Thursday, 19 June 2014

Brazilian Reality

The latest offering in my series about the other side of the World Cup is an article from "The Brazilian Canary" himself, Lucas Jorge. A journalism student and blogger based in Rio, Lucas takes us through some of his country's history to help us understand why a football-crazy nation would protest about staging the greatest tournament in the world.
Well, I'm a young Brazilian, my name is Lucas Jorge and I'm only 19. But, I've seen interesting things happen in my country and have also studied a lot about his past. And it is from the past that I'll start to explain the current situation of Brazil and its people.

Since the end of the dictatorship and the beginning of democratic elections Brazil lives a drama. We managed a feat - the end of the military dictatorship - but could not, until now, find candidates to command respect from every state or other governments. Primarily we want a respectable candidate to be president of Brazil.

Tancredo was to have been the first president elected by democratic vote. He would be the first president of Brazil. It would have been... What actually happened was that Tancredo died two days before assuming the presidency of Brazil after the period of military dictatorship, I will not get into conspiracy theories that revolve around this fact, but for an unfortunate irony, Jose Sarney - at the time, party representative who defended the military dictatorship - took over from Tancredo. This was the first drama; the second was with the election of Fernando Collor. With media manipulation, especially TV Globo, Collor won. But impeached. He literally stole the country. After him came Itamar Franco, Fernando Henrique Cardoso, Lula and Dilma currently.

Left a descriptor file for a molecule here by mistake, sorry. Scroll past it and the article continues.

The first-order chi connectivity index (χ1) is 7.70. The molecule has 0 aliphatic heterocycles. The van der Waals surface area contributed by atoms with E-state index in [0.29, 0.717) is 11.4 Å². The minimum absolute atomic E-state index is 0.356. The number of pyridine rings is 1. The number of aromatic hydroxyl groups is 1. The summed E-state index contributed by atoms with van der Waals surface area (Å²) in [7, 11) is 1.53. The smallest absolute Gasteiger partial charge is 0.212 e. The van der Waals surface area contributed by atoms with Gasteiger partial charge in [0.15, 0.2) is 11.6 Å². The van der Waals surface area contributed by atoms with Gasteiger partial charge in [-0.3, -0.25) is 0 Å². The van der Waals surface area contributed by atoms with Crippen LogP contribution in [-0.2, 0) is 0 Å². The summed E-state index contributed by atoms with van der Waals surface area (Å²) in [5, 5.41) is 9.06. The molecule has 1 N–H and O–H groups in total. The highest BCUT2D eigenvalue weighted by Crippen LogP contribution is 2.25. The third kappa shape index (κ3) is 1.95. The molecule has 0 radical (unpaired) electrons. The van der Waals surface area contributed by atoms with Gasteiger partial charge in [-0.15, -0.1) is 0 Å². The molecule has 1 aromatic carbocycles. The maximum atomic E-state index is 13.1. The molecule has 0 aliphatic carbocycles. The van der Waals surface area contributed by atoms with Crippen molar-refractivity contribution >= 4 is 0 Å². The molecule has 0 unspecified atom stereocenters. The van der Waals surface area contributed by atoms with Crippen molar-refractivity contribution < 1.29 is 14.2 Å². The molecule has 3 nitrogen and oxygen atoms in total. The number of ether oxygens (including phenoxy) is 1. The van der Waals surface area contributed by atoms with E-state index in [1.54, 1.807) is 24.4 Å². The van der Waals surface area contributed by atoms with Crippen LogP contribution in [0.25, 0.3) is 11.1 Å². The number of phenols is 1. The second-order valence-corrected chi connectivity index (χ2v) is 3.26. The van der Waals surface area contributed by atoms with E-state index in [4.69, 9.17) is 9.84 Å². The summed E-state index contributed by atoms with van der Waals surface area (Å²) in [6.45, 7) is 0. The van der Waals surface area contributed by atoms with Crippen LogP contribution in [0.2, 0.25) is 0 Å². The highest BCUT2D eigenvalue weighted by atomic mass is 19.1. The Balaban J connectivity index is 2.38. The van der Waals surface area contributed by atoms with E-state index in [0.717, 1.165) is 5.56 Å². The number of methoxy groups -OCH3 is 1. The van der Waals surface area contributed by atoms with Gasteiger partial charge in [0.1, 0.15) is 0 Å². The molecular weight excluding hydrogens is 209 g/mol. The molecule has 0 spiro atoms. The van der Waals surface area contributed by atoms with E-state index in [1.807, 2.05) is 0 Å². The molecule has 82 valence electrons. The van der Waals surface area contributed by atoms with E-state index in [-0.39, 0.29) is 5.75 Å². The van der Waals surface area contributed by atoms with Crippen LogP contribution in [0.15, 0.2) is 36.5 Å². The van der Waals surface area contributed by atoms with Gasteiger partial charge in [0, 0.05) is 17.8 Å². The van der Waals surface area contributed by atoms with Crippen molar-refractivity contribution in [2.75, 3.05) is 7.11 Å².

You might be asking ... "But Lucas, what does this have to do with the current protests in Brazil and the World Cup?"

Simple! - I say - we Brazilians, since the democratic elections, never had respectable candidates to elect. Be it in elections for state or in elections for President of Brazil. The Brazilian people are tired of being cheated. Living in a country where you can not trust a politician is terrible! Unfortunately, there are a huge list of corrupt politicians here, you have honest account of his fingers on the hand!